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Excerpt from Oral History Interview with George Watts Hill, January 30, 1986. Interview C-0047. Southern Oral History Program Collection (#4007) See Entire Interview >>

Building hospitals in Durham at the turn of the twentieth century

Hill discusses his family's background in healthcare and community involvement. In 1895, his grandfather had built a hospital in Durham (since torn down and replaced) and, in 1907, his father built Watts Hospital. These kinds of activities helped to establish the Watts-Hill family as pillars of the community—a tradition Hill actively pursued in later years.

Citing this Excerpt

Oral History Interview with George Watts Hill, January 30, 1986. Interview C-0047. Southern Oral History Program Collection (#4007) in the Southern Oral History Program Collection, Southern Historical Collection, Wilson Library, University of North Carolina at Chapel Hill.

Full Text of the Excerpt

JAMES LEUTZE:
Did you know that you wanted to go in business and you referred to the fact that you had been in the hospital and so on.
GEORGE WATTS HILL:
I developed an interest in medicine. My grandfather had built a hospital back in '95 and rebuilt it in 1907. My father was president.
JAMES LEUTZE:
This is a philosophical question in a sense having to do with philanthropic activity, why did he build a hospital?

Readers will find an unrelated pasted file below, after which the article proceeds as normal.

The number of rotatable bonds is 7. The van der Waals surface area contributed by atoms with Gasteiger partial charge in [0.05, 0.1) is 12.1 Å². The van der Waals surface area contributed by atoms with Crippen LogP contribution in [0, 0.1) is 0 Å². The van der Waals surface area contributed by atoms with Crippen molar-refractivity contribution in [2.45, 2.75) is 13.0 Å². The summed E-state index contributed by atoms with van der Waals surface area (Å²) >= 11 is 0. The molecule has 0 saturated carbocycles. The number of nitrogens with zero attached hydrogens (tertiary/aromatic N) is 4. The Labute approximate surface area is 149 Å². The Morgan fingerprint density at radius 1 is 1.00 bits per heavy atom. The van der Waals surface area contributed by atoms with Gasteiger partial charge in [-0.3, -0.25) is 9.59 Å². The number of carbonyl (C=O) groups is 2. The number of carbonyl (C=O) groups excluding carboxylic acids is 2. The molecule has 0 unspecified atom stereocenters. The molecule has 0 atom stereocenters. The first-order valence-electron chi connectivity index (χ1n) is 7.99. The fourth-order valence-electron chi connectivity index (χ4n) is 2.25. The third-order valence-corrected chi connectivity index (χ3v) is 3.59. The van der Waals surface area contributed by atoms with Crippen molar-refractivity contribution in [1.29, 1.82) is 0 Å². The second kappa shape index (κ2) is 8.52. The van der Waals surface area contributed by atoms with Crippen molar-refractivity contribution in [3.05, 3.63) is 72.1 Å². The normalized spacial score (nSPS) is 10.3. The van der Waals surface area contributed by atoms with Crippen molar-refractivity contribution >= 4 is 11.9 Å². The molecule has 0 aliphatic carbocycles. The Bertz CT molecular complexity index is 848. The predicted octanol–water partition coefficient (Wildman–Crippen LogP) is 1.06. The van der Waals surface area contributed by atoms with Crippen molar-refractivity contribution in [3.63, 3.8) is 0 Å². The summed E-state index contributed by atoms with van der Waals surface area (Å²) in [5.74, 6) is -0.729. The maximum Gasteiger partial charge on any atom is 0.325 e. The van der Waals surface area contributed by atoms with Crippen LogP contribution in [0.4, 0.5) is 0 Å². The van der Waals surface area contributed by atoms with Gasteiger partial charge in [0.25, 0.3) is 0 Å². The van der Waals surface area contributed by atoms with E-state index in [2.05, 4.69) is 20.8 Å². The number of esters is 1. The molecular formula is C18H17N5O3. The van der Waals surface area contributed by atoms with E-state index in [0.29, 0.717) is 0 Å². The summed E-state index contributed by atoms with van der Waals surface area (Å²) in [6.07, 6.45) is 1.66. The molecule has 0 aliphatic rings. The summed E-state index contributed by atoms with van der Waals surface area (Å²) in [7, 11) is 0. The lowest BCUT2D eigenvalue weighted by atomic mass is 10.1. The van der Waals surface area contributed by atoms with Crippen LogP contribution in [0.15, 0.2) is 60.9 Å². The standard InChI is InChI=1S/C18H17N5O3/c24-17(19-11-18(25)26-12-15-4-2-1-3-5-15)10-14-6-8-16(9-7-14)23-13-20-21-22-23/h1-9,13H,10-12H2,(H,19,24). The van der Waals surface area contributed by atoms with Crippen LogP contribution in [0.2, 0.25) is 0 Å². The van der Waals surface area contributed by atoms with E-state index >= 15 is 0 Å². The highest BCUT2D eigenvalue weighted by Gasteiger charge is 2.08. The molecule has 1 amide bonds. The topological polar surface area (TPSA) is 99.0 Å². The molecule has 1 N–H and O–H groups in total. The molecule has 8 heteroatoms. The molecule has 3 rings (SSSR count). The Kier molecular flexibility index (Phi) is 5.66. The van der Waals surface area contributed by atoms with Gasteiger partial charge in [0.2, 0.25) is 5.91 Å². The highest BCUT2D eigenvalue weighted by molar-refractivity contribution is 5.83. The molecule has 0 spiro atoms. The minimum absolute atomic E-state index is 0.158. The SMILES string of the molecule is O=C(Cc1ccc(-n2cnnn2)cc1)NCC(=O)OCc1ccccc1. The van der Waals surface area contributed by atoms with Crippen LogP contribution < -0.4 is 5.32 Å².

GEORGE WATTS HILL:
His wife had all kinds of troubles, kidney troubles, nephritis, cystitis, God knows what all else. And she went to Johns Hopkins in Baltimore. He was born and raised in Baltimore. She was from Hagerstown. And his father was the first wholesaler of Bull Durham tobacco. He came down here in '75 and became the secretary-treasurer to W. Duke, Sons, and they added "and Company" for him. Old man Wash Duke, Ben, and Buck Duke. He owned a fourth of the old American Tobacco Trust and got out in 1913 so he wouldn't have to go to jail under the Sherman Antitrust Law.
JAMES LEUTZE:
It was broken up at that point.
GEORGE WATTS HILL:
That's right. When it was broken back into its component parts. He built it because there was no hospital in Durham, for one thing. He built it where McPherson Hospital is today, and the central building is now on Buchanan Boulevard, been moved back down there. And there was a central building and two wings and a little surgery. It was a pest house in the minds of people in Durham and it took a long time, some years, before people would use it.
JAMES LEUTZE:
You said a pest house; how do you mean? You mean a place they didn't want to go in a sense?
GEORGE WATTS HILL:
People didn't want to go to the hospital. And I say advisedly a pest house. It was a place where, if you had a bad disease or something, you went to die. Period. And old Dr. Carr, A. G. Carr, was their doctor and he was very instrumental in bringing the hospital into being. My grandfather built it, ran it, endowed it, and, you go back and look in the records as I did: thousand dollar debts, ten thousand dollar debts. Hell, that's all there was to it. Eventually it became the public hospital and he built another one in 1907. He built the Watts Hospital which is now the School of Science and Math. My father built it, my grandfather paid for it: the administration building, the surgery and one ward building. Men on one floor, women on the other; eventually another ward building was built. When he died, (was it '21 or something like that?) he left money for the Private Patient Pavilion which I built. I'd gotten into the hospital business by that time.